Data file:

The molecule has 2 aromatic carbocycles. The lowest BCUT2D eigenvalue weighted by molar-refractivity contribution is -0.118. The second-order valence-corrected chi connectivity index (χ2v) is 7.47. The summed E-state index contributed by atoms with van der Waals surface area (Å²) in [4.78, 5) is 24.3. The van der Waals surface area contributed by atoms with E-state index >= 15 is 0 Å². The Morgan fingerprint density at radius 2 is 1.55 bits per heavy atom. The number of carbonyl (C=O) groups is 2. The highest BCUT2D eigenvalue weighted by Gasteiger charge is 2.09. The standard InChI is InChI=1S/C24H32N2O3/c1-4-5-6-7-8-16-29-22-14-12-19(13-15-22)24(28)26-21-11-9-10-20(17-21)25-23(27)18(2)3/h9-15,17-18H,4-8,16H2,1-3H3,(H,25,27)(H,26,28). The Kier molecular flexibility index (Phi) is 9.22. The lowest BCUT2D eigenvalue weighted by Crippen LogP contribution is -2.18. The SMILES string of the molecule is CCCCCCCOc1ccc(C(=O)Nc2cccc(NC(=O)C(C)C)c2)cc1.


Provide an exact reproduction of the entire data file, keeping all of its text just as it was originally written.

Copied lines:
The molecule has 2 aromatic carbocycles. The lowest BCUT2D eigenvalue weighted by molar-refractivity contribution is -0.118. The second-order valence-corrected chi connectivity index (χ2v) is 7.47. The summed E-state index contributed by atoms with van der Waals surface area (Å²) in [4.78, 5) is 24.3. The van der Waals surface area contributed by atoms with E-state index >= 15 is 0 Å². The Morgan fingerprint density at radius 2 is 1.55 bits per heavy atom. The number of carbonyl (C=O) groups is 2. The highest BCUT2D eigenvalue weighted by Gasteiger charge is 2.09. The standard InChI is InChI=1S/C24H32N2O3/c1-4-5-6-7-8-16-29-22-14-12-19(13-15-22)24(28)26-21-11-9-10-20(17-21)25-23(27)18(2)3/h9-15,17-18H,4-8,16H2,1-3H3,(H,25,27)(H,26,28). The Kier molecular flexibility index (Phi) is 9.22. The lowest BCUT2D eigenvalue weighted by Crippen LogP contribution is -2.18. The SMILES string of the molecule is CCCCCCCOc1ccc(C(=O)Nc2cccc(NC(=O)C(C)C)c2)cc1.